Weather experts urge safety going into peak tornado season in Wisconsin

Warm and wet weather could yield more thunderstorms and tornadoes

A pole with power lines hangs over the road after a storm went through the area.
Powerlines hang over North Wallin Road near Highway 59 after a tornado damaged the area Friday, Feb. 9, 2024, in Edgerton, Wis. (Angela Major/WPR)

With extreme weather on the rise, experts are urging Wisconsin residents to be prepared going into what’s expected to be the peak season for tornadoes. 

According to the National Weather Service, there have been around 20 confirmed tornadoes in Wisconsin this year as of Tuesday. That includes three tornados in Rock and Jefferson counties Sunday evening, two tornadoes in the villages of Edgar and Unity last week and the first reported tornadoes ever recorded during the month of February in Wisconsin.

“We’ve had multiple not only tornado warnings, but confirmed tornadoes, especially in southern Wisconsin — that seems to be the area that’s certainly been hit the hardest,” said Mark McGinnis, a certified consulting meteorologist. 

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This spring has seen a series of devastating tornadoes in the Midwest and south. Over Memorial Day weekend, at least 21 people died in tornadoes in Arkansas, Texas, Kentucky and Oklahoma.

Wisconsin averages 23 tornadoes a year, according to ReadyWisconsin. Marcia Cronce, a meteorologist with the National Weather Service’s Milwaukee/Sullivan office, said it’s still too soon to predict if Wisconsin will hit that number this year, but she didn’t rule it out. 

“It’s still early in the summer. Our peak time for tornadoes in Wisconsin is June,” Cronce said. 

Tornado activity has shifted away from the Great Plains, or “Tornado Alley,” toward the Midwest and Southeast, according to an April study. 

Andrew Beckett, a spokesperson for Wisconsin Emergency Management, said now is the time for residents to be prepared and have safety plans going into the summer months.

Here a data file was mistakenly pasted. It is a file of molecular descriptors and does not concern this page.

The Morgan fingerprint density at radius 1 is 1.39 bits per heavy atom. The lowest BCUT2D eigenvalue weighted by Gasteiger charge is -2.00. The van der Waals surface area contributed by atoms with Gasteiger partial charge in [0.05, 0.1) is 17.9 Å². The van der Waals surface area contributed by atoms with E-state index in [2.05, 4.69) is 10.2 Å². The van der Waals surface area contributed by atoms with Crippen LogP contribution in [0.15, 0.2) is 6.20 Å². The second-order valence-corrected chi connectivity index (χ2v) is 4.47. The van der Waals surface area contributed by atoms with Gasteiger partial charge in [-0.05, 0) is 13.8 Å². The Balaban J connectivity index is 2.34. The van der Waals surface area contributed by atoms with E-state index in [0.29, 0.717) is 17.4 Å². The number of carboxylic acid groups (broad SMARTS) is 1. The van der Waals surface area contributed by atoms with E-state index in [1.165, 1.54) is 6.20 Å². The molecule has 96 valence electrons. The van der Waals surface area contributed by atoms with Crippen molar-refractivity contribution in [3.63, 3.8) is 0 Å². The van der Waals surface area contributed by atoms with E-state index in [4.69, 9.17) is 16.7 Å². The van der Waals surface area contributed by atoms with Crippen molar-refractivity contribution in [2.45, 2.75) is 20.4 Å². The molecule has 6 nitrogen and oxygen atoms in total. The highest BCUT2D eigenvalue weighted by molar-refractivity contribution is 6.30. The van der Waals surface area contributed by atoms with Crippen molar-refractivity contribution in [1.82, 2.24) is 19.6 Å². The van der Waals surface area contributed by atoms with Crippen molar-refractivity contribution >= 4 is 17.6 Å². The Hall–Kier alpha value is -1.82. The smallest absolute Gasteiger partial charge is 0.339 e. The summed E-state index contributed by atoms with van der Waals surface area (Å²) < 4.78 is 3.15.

“Weather in Wisconsin can be unpredictable, and the past few months have really shown that,” Beckett said. 

“It really just shows that people need to be prepared, that they need to be aware of what the weather could be producing on any given day and they need to be ready to take action in order to protect themselves,” he added. 

Harry Myer wasn't home when a tornado swept through his 34-acre rural property
Harry Myer wasn’t home when a tornado swept through his 34-acre rural property in Monroe County on Wednesday. Of the damage he said: “This is the worst I’ve ever seen.” Rich Kremer/WPR

Wisconsin has seen warm and wet weather in recent months. The state officially had the warmest winter on record in 130 years. The latest climate outlook shows parts of Wisconsin are likely to be warmer this summer as well.

“We’re warmer and wetter than normal. And now that we’re into the warmer months of the seasons, we’re moving into summer, when you’re warmer and wetter. It’s much more conducive for thunderstorms,” McGinnis said.

Tornadoes can form when warm and moist air toward the ground mixes with a downdraft of cool air.

The Center for Disaster Philanthropy has called this year the most active tornado season since 2017. There have been just over 700 confirmed tornadoes in 2024 so far, according to preliminary statistics. The center said that’s due to “unusually warm temperatures”  that have caused “storm systems which have frequently spun off tornadoes.”

Downed trees cover a roof and shed in Unity
Downed trees cover a roof and shed in Unity, Wis., west of Wausau, after a tornado touched down on Tuesday, May 21, 2024. Rob Mentzer/WPR

“We’re not even in the peak severe weather season yet,” Kurt Kotenberg, the warning coordination meteorologist of the National Weather Service in Green Bay, said after surveying damage from the Edgar and Unity storms.

“If you haven’t made a plan to make sure you have a way to receive warning information and a place to shelter if we start issuing tornado warnings or severe thunderstorm warnings, this is definitely a reminder to start making those plans and being ready,” Kotenberg said. “We have several more months ahead of us where we could see severe weather and tornadoes here in Wisconsin.” 

Beckett said “planning is key” in order for people to stay safe in extreme weather. That includes making sure you can received weather alerts on your phone or a radio that sends out National Oceanic and Atmospheric Administration alerts.

He also said people should check the weather every day through local media and keep an eye out for storms.

“Having that information is really critical to ensuring that you have an expectation of what the day is going to offer and what you might need to do in order to stay safe,” Beckett said.

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